Words: Nasty

THE EXPRESSION video nasty has not yet reached the statute book, but it has got well beyond being just a headline tag, and can be found, though sometimes in inverted commas, in the news columns of respectable dailies. This is rather odd, because nasty used to be a feeble word, first-class for a passing insult ('You've got a nasty mind') but without much bite. No one 50 years ago would have thought it adequate for the films whose bad influence on the young has been troubling MPs.

Children enjoyed using the word, particularly about food such as tapioca or bread-and-butter pudding. Some of them could recite with glee the rhyme they had learned from their grandparents:

'Mama, what is that nasty mess that looks like strawberry jam?'

'Hush, darlings, that is dear papa, run over by a tram.'

In short, nasty was a nursery word. It wasn't much helped by Stella Gibbons's satirical Cold Comfort Farm, in which seeing 'something n-a-a-a-sty in the woodshed' had unbalanced one of the Starkadders for life. However obscene the nameless thing, it was hard to take nasty too seriously after that.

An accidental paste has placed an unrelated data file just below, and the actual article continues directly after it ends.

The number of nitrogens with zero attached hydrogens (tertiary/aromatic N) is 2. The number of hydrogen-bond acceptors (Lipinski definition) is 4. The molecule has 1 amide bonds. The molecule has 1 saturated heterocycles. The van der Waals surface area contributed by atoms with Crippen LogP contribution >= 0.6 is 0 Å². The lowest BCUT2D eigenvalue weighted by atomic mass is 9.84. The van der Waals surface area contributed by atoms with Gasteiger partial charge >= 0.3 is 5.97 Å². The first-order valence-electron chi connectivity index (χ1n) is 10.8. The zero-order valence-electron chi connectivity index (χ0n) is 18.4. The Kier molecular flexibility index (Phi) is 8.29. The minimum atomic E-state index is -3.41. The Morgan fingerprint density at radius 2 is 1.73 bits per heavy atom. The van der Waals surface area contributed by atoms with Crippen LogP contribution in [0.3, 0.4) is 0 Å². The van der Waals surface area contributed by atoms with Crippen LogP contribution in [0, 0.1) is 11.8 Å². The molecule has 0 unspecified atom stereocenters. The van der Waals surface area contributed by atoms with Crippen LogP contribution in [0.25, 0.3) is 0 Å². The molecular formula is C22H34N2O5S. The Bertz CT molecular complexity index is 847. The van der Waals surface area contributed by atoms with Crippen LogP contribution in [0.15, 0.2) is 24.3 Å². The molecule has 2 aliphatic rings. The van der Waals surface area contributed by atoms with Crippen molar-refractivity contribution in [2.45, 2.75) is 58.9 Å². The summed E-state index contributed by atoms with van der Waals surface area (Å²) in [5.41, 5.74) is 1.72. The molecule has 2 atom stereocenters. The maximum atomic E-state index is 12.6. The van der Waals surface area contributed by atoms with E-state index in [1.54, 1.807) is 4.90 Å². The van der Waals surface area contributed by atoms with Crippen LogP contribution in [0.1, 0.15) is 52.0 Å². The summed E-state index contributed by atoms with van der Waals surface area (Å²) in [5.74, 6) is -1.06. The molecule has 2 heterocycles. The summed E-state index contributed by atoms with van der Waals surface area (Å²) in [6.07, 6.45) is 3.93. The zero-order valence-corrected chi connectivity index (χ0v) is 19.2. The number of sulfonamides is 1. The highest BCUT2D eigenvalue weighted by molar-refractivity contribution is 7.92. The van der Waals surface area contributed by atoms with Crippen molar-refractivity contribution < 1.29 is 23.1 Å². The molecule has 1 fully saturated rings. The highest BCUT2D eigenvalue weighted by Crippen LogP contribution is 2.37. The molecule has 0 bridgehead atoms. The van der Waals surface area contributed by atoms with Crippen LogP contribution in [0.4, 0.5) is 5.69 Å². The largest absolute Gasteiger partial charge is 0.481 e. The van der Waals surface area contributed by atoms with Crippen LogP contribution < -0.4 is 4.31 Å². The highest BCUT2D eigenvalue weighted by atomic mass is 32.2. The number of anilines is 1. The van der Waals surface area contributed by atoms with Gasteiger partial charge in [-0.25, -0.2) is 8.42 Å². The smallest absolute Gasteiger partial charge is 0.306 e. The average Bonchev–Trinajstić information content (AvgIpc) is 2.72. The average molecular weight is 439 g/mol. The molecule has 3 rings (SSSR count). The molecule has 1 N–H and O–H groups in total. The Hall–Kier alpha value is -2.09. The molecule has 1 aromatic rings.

Until the 1980s video nasties were called 'horror videos'. Horror had a long and useful record. Why the change? The word had certainly been overused by the tabloids; but I think it was really because by then horror had come increasingly to be reserved for films about Count Dracula, Frankenstein's monster and so on, which, compared with more recent material, were mere fairy-tales. Retailers might still put it all under Horror, but for the real sewage another word was needed.

The choice of nasty may have originated in the United States, where it is a stronger word than it has been here. Anyway, it has come back into its own and, in its new context, stinks just as powerfully as it did in its early days, when it implied actual filth of the smelliest sort; by the 17th century it also meant morally repulsive. We certainly need it now.

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